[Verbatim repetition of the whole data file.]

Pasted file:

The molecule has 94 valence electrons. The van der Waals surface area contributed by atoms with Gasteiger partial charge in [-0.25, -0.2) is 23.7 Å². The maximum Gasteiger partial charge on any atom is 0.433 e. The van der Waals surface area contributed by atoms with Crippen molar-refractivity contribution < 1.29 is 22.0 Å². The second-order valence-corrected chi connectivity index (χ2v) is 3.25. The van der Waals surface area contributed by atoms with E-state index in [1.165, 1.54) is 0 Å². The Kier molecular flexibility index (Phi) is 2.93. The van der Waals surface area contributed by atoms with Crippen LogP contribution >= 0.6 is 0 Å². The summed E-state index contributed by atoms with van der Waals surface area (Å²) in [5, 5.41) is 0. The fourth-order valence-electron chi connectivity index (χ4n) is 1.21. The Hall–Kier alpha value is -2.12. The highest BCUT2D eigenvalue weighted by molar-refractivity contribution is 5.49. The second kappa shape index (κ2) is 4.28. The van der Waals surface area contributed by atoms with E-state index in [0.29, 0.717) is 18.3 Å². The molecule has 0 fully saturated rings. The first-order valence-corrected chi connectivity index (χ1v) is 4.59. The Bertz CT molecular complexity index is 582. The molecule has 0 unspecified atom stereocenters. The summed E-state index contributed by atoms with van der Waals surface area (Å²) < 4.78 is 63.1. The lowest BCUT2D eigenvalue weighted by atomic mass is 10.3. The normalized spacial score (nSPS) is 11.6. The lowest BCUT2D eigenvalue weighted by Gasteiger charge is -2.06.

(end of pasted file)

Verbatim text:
The molecule has 94 valence electrons. The van der Waals surface area contributed by atoms with Gasteiger partial charge in [-0.25, -0.2) is 23.7 Å². The maximum Gasteiger partial charge on any atom is 0.433 e. The van der Waals surface area contributed by atoms with Crippen molar-refractivity contribution < 1.29 is 22.0 Å². The second-order valence-corrected chi connectivity index (χ2v) is 3.25. The van der Waals surface area contributed by atoms with E-state index in [1.165, 1.54) is 0 Å². The Kier molecular flexibility index (Phi) is 2.93. The van der Waals surface area contributed by atoms with Crippen LogP contribution >= 0.6 is 0 Å². The summed E-state index contributed by atoms with van der Waals surface area (Å²) in [5, 5.41) is 0. The fourth-order valence-electron chi connectivity index (χ4n) is 1.21. The Hall–Kier alpha value is -2.12. The highest BCUT2D eigenvalue weighted by molar-refractivity contribution is 5.49. The second kappa shape index (κ2) is 4.28. The van der Waals surface area contributed by atoms with E-state index in [0.29, 0.717) is 18.3 Å². The molecule has 0 fully saturated rings. The first-order valence-corrected chi connectivity index (χ1v) is 4.59. The Bertz CT molecular complexity index is 582. The molecule has 0 unspecified atom stereocenters. The summed E-state index contributed by atoms with van der Waals surface area (Å²) < 4.78 is 63.1. The lowest BCUT2D eigenvalue weighted by atomic mass is 10.3. The normalized spacial score (nSPS) is 11.6. The lowest BCUT2D eigenvalue weighted by Gasteiger charge is -2.06.